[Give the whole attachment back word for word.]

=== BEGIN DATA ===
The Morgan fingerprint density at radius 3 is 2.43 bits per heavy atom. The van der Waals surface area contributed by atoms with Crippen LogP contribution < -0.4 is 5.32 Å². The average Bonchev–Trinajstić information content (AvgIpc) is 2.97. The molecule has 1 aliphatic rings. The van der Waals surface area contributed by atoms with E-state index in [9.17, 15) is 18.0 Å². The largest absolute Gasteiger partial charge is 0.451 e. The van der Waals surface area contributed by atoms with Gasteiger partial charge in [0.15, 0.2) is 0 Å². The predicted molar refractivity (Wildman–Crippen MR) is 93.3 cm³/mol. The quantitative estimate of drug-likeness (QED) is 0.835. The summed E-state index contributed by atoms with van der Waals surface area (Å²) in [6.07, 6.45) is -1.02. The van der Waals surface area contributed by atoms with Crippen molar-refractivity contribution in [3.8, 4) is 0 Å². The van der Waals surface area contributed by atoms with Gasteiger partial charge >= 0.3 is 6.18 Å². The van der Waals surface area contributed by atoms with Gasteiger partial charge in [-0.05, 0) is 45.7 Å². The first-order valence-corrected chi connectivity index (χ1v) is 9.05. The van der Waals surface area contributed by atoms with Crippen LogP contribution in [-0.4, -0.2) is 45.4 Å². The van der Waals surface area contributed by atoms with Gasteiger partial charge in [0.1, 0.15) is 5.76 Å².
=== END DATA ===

The Morgan fingerprint density at radius 3 is 2.43 bits per heavy atom. The van der Waals surface area contributed by atoms with Crippen LogP contribution < -0.4 is 5.32 Å². The average Bonchev–Trinajstić information content (AvgIpc) is 2.97. The molecule has 1 aliphatic rings. The van der Waals surface area contributed by atoms with E-state index in [9.17, 15) is 18.0 Å². The largest absolute Gasteiger partial charge is 0.451 e. The van der Waals surface area contributed by atoms with Gasteiger partial charge in [0.15, 0.2) is 0 Å². The predicted molar refractivity (Wildman–Crippen MR) is 93.3 cm³/mol. The quantitative estimate of drug-likeness (QED) is 0.835. The summed E-state index contributed by atoms with van der Waals surface area (Å²) in [6.07, 6.45) is -1.02. The van der Waals surface area contributed by atoms with Crippen molar-refractivity contribution in [3.8, 4) is 0 Å². The van der Waals surface area contributed by atoms with Gasteiger partial charge >= 0.3 is 6.18 Å². The van der Waals surface area contributed by atoms with Gasteiger partial charge in [-0.05, 0) is 45.7 Å². The first-order valence-corrected chi connectivity index (χ1v) is 9.05. The van der Waals surface area contributed by atoms with Crippen LogP contribution in [-0.4, -0.2) is 45.4 Å². The van der Waals surface area contributed by atoms with Gasteiger partial charge in [0.1, 0.15) is 5.76 Å².